Dr. Janet Murray, the former Director of the Laboratory for Advanced Technology in the Humanities, joined the CECI staff this year. She brings her extensive experience in directing computer-based learning projects in the humanities. She recently published Hamlet on the Holodeck: The Future of Narrative in Cyberspace (Free Press, Simon and Schuster, 1997). Dr. Nishikant Sonwalker, the Director of the Hypermedia Teaching Facility, joined the CAES development staff in the latter part of the year. He brings extensive experience in hardware/software systems in providing a crucial wrap around web-environment for our educational offerings.
The assets of CAES include the full range of services and activities needed for MIT to begin to assume a preeminent position in technology-enabled learning, both on and off campus. Building from our new base of relative strength, here is a summary of future plans--both short term and longer term:
More information about this Center can be found on the World Wide Web at the following URL: http://www-caes.mit.edu/
Richard C. Larson
The mission of the Center for Materials Research in Archaeology and Ethnology (CMRAE), a consortium of eight Boston-area educational and cultural institutions, is to advance our understanding of prehistoric and non-industrial culture through analysis of the structure and properties of materials associated with human activity. Plant and animal food remains, human skeletal material, as well as metal, ceramic, stone, bone, and fiber artifacts are the objects of study, along with the environments within which these materials were produced and used. At the Center for Archaeological Materials (CAM) at MIT, investigators concentrate on the materials processing technologies that transform natural materials into cultural objects.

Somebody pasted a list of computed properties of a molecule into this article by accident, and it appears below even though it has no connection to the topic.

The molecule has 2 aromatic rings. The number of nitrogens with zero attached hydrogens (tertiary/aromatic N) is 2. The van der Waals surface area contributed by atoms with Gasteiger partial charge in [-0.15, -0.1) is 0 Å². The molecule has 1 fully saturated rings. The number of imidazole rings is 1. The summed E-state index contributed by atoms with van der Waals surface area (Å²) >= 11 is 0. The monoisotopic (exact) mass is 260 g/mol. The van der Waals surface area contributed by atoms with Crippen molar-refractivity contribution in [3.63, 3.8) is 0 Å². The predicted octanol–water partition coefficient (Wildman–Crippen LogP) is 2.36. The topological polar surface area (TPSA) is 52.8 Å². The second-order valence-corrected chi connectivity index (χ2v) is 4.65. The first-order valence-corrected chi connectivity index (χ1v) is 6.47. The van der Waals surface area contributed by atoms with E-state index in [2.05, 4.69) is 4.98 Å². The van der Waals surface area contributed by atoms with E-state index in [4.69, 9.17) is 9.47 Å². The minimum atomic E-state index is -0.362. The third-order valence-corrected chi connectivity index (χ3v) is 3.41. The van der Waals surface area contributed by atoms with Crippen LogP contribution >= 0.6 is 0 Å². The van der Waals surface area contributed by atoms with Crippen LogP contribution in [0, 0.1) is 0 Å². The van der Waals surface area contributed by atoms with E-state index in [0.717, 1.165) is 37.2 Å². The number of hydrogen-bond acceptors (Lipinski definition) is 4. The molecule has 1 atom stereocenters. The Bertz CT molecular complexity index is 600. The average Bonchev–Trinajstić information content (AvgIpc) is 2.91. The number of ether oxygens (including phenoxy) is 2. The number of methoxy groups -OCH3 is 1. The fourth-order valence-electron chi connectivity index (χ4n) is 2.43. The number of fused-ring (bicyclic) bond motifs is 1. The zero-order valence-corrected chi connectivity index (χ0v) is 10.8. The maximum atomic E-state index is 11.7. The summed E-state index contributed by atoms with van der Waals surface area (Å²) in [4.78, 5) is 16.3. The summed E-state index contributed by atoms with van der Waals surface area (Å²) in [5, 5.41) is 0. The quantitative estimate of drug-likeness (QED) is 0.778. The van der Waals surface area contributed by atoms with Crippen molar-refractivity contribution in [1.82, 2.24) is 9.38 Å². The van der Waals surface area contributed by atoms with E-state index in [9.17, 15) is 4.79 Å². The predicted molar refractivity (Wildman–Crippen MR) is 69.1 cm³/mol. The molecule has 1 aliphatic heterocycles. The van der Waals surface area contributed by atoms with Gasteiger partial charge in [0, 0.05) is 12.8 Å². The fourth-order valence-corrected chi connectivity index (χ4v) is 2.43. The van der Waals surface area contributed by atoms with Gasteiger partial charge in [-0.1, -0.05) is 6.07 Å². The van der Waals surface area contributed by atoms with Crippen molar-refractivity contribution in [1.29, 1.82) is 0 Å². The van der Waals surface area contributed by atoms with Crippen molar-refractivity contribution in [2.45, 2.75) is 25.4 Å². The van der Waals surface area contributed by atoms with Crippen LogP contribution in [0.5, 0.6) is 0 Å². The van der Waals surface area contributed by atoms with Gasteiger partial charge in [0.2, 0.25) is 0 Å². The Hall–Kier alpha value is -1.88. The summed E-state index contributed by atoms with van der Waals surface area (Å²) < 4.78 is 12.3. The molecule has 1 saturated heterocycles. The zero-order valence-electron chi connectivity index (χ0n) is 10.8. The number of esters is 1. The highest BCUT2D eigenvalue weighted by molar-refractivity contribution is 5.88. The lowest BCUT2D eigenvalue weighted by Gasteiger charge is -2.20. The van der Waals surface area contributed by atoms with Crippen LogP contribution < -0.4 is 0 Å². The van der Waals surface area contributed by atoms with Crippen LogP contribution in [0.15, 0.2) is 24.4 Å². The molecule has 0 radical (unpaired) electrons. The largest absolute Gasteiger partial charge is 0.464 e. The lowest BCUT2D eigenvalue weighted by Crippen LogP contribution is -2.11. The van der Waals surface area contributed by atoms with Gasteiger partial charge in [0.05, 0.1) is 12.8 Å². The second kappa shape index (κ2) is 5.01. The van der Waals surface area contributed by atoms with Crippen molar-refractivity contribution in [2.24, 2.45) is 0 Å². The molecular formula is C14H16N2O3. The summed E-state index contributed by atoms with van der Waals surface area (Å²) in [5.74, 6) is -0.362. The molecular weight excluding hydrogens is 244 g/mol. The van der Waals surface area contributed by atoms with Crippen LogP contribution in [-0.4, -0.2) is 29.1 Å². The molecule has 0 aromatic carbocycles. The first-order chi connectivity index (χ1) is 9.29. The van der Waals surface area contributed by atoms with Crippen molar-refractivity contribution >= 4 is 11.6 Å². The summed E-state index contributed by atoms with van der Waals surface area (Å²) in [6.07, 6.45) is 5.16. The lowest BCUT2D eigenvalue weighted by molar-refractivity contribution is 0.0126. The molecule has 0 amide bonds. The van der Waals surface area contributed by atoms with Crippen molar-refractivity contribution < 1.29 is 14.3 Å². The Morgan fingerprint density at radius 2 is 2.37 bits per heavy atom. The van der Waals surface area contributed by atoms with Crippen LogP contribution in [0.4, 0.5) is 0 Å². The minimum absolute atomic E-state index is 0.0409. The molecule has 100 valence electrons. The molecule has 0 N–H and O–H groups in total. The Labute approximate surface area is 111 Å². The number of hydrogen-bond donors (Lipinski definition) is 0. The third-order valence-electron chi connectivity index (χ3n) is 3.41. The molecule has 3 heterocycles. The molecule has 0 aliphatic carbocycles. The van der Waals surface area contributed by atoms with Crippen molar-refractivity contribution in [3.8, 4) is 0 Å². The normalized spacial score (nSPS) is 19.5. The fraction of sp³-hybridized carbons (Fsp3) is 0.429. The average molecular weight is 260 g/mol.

At MIT, CAM is administered by the Department of Materials Science and Engineering (DMSE). Considerable progress was made in the development of a curriculum for the establishment of a new, undergraduate major in Archaeology and Materials, approved by DMSE faculty as Course III-C. The faculty also approved the establishment of an interdisciplinary doctoral degree program in Archaeological Materials. Both sets of curricula will be reviewed by the appropriate MIT committees during the 1997-1998 academic year with the expectation that they will be in place by the fall 1998 semester.
Archaeological Science, the CMRAE/CAM undergraduate subject introduced during the 1995-1996 academic year, was offered jointly for the first time by DMSE and the Chemistry Department. It continues to enjoy high popularity among students from CMRAE institutions. Seventy-five students enrolled: 54 from MIT, nine from Brandeis University, seven from Harvard University, three from the University of Massachusetts, and two from Wellesley College; 13 faculty members from five CMRAE institutions lectured in the subject. Professor Heather Lechtman taught the year-long CMRAE graduate subject, Materials in Ancient Societies: Metals, to eight students from four CMRAE universities. Noteworthy among their laboratory findings was the discovery of the earliest brass (Cu-Zn) alloy artifacts known in prehistory, from the site of Nuzi in ancient Persia. The Nuzi artifacts were lent to the class for study by Harvard University's Semitic Museum.